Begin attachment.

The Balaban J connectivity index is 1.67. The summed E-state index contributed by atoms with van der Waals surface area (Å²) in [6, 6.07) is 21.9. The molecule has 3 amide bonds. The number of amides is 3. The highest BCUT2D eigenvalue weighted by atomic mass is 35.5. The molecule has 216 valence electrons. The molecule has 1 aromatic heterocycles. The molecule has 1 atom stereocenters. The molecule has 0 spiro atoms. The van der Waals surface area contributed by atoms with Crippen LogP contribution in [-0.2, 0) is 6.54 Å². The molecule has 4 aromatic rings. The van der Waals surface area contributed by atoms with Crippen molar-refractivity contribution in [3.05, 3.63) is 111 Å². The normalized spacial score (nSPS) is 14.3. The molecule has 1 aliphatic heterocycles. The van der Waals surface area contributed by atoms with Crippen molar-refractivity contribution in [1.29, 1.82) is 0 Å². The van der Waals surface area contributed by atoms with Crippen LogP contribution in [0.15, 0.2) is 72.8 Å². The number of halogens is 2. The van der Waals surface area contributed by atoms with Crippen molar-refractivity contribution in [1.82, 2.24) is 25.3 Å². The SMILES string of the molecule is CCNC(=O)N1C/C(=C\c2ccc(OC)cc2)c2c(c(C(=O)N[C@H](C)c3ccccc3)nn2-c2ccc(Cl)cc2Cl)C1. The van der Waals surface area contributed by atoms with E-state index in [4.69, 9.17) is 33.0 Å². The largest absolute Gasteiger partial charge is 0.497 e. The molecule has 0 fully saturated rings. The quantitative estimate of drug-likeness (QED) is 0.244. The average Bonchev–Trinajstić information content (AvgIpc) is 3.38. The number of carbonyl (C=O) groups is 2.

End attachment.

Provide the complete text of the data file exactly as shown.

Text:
The Balaban J connectivity index is 1.67. The summed E-state index contributed by atoms with van der Waals surface area (Å²) in [6, 6.07) is 21.9. The molecule has 3 amide bonds. The number of amides is 3. The highest BCUT2D eigenvalue weighted by atomic mass is 35.5. The molecule has 216 valence electrons. The molecule has 1 aromatic heterocycles. The molecule has 1 atom stereocenters. The molecule has 0 spiro atoms. The van der Waals surface area contributed by atoms with Crippen LogP contribution in [-0.2, 0) is 6.54 Å². The molecule has 4 aromatic rings. The van der Waals surface area contributed by atoms with Crippen molar-refractivity contribution in [3.05, 3.63) is 111 Å². The normalized spacial score (nSPS) is 14.3. The molecule has 1 aliphatic heterocycles. The van der Waals surface area contributed by atoms with Crippen molar-refractivity contribution in [1.29, 1.82) is 0 Å². The van der Waals surface area contributed by atoms with Crippen LogP contribution in [0.15, 0.2) is 72.8 Å². The number of halogens is 2. The van der Waals surface area contributed by atoms with Crippen molar-refractivity contribution in [1.82, 2.24) is 25.3 Å². The SMILES string of the molecule is CCNC(=O)N1C/C(=C\c2ccc(OC)cc2)c2c(c(C(=O)N[C@H](C)c3ccccc3)nn2-c2ccc(Cl)cc2Cl)C1. The van der Waals surface area contributed by atoms with E-state index in [4.69, 9.17) is 33.0 Å². The largest absolute Gasteiger partial charge is 0.497 e. The molecule has 0 fully saturated rings. The quantitative estimate of drug-likeness (QED) is 0.244. The average Bonchev–Trinajstić information content (AvgIpc) is 3.38. The number of carbonyl (C=O) groups is 2.